We are not asking the right questions!

  • Are you vegetarian?
  • Do you eat meat?
  • Any special diet? Gluten-free, dairy-free…?

These are the most frequent questions I get whenever I am invited to eat somewhere, especially when people know I am into nutrition.

However, these are NOT the right questions to ask!

Just because I eat meat does not mean that I eat ANY type of meat – like the “party” sausages from the supermarket that I was once offered in response. Just because I do eat gluten and dairy does not mean that I eat products made from refined wheat and sterilized milk from industrially raised cows. Just because nobody asks about vegetables, fruits, legumes or cooking oils/fats (because they are “vegan”, gluten- and/or dairy-free ) does not mean that I am actually fine eating them in the proposed quality.

My truly honest answer to the question: “Any special diet?” is not about any specific food category, but about the level of quality throughout ALL food categories: I do eat everything, just not in any quality. I eat food that has been grown in a regenerative or at least sustainable way. I avoid food that has been produced in a degenerative way.

Meat, cheese gluten containing products, but also tomatoes, apples, lentils and cooking oils can be regenerative or degenerative to the soil and human body.

What exactly does regeneration that mean?

To regenerate means to replenish, to repair and to increase health and fertility. To degenerate means the opposite: to diminish, to destroy and to decrease health and fertility. Regeneration goes beyond sustainability. To sustain simply means to maintain status quo – to continue doing what we are doing without deteriorating, but without improving either. However, these days the soils and bodies are so depleted, that mere sustaining is no longer enough. We need regeneration. We definitely do NOT need further degeneration and depletion.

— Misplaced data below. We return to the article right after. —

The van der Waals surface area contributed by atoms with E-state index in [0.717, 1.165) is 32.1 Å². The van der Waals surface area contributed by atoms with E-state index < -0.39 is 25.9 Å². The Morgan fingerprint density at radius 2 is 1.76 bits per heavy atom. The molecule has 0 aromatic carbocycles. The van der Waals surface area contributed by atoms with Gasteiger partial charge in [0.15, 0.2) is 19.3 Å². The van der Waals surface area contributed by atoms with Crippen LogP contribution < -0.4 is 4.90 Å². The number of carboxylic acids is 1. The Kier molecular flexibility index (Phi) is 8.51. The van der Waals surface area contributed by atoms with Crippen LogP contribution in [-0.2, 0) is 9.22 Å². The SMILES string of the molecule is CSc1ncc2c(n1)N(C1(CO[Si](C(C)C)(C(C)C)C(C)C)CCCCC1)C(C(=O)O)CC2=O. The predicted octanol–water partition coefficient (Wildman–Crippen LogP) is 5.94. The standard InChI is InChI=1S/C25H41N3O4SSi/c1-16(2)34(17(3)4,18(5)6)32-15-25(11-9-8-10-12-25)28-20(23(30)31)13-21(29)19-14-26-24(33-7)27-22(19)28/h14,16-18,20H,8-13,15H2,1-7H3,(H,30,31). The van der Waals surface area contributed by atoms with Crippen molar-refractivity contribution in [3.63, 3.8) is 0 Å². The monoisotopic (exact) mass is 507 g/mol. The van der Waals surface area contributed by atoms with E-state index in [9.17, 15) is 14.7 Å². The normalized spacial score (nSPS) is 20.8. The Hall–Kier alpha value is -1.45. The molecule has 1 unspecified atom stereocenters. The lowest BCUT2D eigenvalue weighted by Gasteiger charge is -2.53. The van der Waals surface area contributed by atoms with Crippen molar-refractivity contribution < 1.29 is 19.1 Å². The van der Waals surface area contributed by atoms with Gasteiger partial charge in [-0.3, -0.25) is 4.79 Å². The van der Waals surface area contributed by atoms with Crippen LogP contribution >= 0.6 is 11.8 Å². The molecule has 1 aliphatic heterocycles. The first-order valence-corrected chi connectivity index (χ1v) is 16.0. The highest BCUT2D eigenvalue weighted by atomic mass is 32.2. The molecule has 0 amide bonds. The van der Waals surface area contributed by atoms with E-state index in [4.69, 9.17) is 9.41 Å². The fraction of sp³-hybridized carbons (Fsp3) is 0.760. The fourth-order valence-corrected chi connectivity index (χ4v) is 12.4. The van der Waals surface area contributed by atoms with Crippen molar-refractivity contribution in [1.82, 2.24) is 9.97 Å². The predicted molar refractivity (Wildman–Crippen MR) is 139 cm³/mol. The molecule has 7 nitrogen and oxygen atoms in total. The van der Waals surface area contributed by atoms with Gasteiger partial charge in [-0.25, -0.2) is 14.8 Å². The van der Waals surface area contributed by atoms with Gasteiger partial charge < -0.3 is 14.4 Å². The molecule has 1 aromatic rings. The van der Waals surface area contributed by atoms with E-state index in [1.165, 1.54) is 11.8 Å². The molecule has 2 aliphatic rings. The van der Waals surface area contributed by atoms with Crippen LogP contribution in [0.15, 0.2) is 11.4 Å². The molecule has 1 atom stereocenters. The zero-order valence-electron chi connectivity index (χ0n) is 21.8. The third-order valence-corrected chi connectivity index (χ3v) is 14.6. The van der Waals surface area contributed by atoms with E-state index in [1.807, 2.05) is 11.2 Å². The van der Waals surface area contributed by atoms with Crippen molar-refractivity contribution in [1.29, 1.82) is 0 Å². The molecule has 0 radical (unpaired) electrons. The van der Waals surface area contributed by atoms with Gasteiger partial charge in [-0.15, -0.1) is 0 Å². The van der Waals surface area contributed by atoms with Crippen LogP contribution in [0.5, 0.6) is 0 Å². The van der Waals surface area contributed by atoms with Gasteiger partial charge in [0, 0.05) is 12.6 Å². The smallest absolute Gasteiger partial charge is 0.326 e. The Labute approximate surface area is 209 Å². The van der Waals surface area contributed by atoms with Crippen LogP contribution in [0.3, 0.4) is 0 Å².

If you want your food to optimally support your health and fertility, it needs to be grown in or raised on healthy and fertile soil. It also needs to contribute to the regeneration of that very soil’s health and fertility. Soil health and fertility and human health and fertility cannot be separated from each other, they go hand in hand. Whatever we do to the soil, we are doing it to ourselves.

Regeneration in agriculture means to balance the ph of the soil, to build top soil and to increase the amount of humus the soil contains.

Most foods are unfortunately grown in ways that do NOT regenerate the soil and thus neither the body. In best case they sustain it, but even that is not a given. This is true also for natural foods and even many “organic” foods. While those might indeed contain no or less chemicals, farmers can still choose to focus on feeding the plant (i.e. by applying a lot of animal manure) instead of feeding the soil. Soil fertility can thus NOT be judged merely by looking at the amount and size of produce growing on it or by the fact that no pesticides have been applied. In addition to that, many “organic” products are just as processed and almost as unhealthy as the conventional ones.

The organic label is thus not a guarantee for regenerative, fertile food and food that is not labeled “organic” does not necessarily mean that the food is not regenerative nor fertile. 

So, instead of asking someone whether or not they eat meat or dairy or gluten, ask them whether or not they eat degenerative food. We have to go beyond buying “natural”, “organic” or “vegan” and support farmers who produce in non-industrial, regenerative ways. We have to start asking the right questions.

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